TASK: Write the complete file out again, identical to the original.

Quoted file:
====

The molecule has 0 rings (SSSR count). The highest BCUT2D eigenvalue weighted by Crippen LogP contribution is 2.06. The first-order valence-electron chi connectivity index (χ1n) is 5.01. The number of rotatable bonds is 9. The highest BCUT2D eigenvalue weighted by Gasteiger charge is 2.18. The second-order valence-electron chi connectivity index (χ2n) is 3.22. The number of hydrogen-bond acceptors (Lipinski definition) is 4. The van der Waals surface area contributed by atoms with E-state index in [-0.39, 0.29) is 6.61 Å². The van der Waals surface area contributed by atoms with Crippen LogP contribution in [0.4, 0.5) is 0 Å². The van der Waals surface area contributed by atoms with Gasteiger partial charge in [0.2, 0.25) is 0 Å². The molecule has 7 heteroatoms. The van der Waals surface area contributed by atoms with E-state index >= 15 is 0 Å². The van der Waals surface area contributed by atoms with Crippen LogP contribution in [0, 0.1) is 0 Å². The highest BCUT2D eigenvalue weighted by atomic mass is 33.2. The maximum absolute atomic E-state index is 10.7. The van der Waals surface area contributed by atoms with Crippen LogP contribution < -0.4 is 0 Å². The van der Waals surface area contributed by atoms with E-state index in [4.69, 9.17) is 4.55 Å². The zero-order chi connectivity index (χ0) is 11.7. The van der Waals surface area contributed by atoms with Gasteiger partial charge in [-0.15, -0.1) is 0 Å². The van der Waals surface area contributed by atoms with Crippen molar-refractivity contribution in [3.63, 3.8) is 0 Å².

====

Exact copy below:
The molecule has 0 rings (SSSR count). The highest BCUT2D eigenvalue weighted by Crippen LogP contribution is 2.06. The first-order valence-electron chi connectivity index (χ1n) is 5.01. The number of rotatable bonds is 9. The highest BCUT2D eigenvalue weighted by Gasteiger charge is 2.18. The second-order valence-electron chi connectivity index (χ2n) is 3.22. The number of hydrogen-bond acceptors (Lipinski definition) is 4. The van der Waals surface area contributed by atoms with E-state index in [-0.39, 0.29) is 6.61 Å². The van der Waals surface area contributed by atoms with Crippen LogP contribution in [0.4, 0.5) is 0 Å². The van der Waals surface area contributed by atoms with Gasteiger partial charge in [0.2, 0.25) is 0 Å². The molecule has 7 heteroatoms. The van der Waals surface area contributed by atoms with E-state index >= 15 is 0 Å². The van der Waals surface area contributed by atoms with Crippen LogP contribution in [0, 0.1) is 0 Å². The highest BCUT2D eigenvalue weighted by atomic mass is 33.2. The maximum absolute atomic E-state index is 10.7. The van der Waals surface area contributed by atoms with Crippen LogP contribution < -0.4 is 0 Å². The van der Waals surface area contributed by atoms with E-state index in [4.69, 9.17) is 4.55 Å². The zero-order chi connectivity index (χ0) is 11.7. The van der Waals surface area contributed by atoms with Gasteiger partial charge in [-0.15, -0.1) is 0 Å². The van der Waals surface area contributed by atoms with Crippen molar-refractivity contribution in [3.63, 3.8) is 0 Å².